This positive environment has many companies tapping the equity market for fresh capital, including some large initial public offerings (IPO) in the past few weeks from Lyft, Pinterest and Zoom Video.

Profitability, or even the near-term prospect of it, does not seem to be a requirement for some. We can thank those animal spirits, or at least the market’s overall good mood. These IPOs may not have gone so well if attempted during the more volatile fourth quarter.

Chart 2 illustrates total equity issuance in North America each calendar year, including 2019 if the current pace continues for the rest of the year. While there have been some large deals, the current pace isn’t abnormally high.

Still, the market remains rather supportive and there is a long line of big IPOs on the schedule.

Indeed, there is much evidence that the markets are in a better mood. The American Association of Individual Investors conducts a weekly poll, asking people if they believe the market will be higher or lower in the six-month period ahead – a fairly direct measure of peoples’ moods.

Chart 3 tracks the percentage of bullish and bearish investors over the past 18 months. At 38% bullish versus 22% bearish, investors are currently in a good mood. In comparison, during the market bottom in late December 2018, only 21% of investors were bullish versus 49% bearish.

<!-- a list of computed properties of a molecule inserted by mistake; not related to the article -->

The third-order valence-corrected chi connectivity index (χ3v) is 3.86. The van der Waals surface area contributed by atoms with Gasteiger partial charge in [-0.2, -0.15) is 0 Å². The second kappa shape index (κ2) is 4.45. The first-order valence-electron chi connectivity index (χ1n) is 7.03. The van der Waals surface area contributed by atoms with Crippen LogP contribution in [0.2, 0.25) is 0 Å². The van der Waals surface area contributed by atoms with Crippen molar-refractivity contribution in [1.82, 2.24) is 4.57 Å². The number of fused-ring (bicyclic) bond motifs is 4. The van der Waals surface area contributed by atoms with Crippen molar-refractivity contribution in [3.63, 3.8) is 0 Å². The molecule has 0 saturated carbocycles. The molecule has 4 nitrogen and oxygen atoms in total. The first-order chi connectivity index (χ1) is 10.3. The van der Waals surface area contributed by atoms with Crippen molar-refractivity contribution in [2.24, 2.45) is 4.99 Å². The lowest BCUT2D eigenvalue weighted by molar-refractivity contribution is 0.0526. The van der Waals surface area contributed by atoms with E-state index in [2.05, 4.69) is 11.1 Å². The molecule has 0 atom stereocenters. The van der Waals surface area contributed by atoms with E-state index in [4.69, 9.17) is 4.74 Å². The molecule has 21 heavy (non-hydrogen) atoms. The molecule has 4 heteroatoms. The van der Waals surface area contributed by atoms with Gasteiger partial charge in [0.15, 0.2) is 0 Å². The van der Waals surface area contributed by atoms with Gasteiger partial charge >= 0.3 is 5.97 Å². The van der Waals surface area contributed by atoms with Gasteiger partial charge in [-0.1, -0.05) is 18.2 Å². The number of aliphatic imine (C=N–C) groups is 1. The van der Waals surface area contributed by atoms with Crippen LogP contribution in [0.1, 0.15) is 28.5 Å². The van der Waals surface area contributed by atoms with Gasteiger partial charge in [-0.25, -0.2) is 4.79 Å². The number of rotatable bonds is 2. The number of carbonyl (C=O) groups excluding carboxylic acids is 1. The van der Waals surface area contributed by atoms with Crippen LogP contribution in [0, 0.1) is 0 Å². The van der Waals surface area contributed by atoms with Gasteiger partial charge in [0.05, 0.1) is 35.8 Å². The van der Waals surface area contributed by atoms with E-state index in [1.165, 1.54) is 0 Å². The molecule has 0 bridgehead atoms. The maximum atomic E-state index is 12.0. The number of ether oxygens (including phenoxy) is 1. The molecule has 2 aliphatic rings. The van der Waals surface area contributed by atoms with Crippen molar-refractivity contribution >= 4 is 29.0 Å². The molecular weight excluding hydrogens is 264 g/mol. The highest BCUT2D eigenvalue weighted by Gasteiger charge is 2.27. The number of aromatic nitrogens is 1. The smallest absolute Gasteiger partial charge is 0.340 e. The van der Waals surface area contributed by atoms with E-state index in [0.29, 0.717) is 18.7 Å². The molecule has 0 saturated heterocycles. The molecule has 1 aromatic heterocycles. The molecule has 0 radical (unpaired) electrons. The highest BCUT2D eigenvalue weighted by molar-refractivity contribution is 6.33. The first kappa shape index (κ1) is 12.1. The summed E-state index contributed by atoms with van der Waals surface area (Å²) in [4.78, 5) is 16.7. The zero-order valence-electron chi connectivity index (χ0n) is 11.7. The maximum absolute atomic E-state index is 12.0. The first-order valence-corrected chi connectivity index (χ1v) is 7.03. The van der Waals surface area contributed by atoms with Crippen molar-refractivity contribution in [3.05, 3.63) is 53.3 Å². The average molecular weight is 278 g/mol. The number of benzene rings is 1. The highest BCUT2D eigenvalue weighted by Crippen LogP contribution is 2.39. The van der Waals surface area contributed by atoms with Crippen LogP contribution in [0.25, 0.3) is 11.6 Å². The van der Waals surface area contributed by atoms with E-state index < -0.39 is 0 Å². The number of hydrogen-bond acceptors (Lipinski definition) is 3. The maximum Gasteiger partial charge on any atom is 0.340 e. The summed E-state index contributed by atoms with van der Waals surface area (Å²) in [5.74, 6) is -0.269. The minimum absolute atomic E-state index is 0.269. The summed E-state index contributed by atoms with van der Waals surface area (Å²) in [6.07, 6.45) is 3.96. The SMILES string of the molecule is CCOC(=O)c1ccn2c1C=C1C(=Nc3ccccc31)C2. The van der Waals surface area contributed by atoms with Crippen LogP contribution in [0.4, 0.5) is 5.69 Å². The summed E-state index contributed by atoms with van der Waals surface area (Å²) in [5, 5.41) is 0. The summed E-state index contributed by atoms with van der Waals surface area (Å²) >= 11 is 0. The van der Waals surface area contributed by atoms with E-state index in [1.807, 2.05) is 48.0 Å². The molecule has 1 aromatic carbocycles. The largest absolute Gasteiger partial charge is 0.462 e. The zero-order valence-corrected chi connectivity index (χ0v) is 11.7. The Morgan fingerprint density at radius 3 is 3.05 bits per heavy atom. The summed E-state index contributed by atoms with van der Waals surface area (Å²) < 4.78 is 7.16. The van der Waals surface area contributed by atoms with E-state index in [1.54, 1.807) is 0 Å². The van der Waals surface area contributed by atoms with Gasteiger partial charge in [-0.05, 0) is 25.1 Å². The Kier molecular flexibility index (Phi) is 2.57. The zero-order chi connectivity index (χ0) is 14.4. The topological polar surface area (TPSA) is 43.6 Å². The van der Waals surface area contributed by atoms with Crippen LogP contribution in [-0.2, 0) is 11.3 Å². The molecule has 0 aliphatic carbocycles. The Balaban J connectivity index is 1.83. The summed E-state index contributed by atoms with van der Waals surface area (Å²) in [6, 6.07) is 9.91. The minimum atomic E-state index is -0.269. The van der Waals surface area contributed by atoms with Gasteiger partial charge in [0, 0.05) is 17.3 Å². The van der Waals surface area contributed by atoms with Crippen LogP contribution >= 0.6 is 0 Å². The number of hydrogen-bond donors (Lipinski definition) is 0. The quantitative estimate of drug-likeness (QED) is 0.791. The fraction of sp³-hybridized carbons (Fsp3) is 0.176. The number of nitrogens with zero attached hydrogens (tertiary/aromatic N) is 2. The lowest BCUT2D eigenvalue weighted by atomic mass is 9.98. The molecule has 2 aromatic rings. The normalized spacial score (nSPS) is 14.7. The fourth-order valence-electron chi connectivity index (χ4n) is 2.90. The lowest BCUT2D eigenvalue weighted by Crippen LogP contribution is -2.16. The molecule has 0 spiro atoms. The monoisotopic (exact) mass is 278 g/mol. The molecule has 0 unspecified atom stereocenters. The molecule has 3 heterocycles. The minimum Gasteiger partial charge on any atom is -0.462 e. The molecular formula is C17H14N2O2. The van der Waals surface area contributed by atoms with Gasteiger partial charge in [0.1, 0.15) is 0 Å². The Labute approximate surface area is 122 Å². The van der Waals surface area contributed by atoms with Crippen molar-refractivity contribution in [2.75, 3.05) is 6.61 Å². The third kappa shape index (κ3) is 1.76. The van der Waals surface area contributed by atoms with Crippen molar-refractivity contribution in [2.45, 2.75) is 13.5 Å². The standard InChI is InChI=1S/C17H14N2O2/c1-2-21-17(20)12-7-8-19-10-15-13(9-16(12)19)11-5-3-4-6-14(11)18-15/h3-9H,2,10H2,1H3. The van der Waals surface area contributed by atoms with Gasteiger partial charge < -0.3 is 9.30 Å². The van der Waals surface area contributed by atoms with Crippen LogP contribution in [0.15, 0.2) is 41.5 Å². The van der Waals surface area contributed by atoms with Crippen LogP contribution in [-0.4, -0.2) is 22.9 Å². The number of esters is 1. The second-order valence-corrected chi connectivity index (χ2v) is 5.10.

This measure of investor sentiment can be a helpful indicator for contrarian investors, meaning when everyone is bullish you shouldn’t be and vice versa. At the beginning of 2018, the majority of investors were bullish, leaving them exposed during the market correction in February-March that year.

Conversely, the bearish market in December would have been a profitable buying opportunity for contrarian investors. Still, while there are more bulls than bears today, it isn’t extreme, so this isn’t necessarily a warning signal. In fact, with over 40% of investors “undecided”, this rally could keep running.

Surveys are nice but, let’s face it, some respondents aren’t entirely truthful. In fact, much survey data is flawed because there is a human tendency to tell the surveyor what we think they want to hear – even if the respondent doesn’t necessarily believe it. But money talks much louder and more accurately than survey data. And money has been flowing into the market.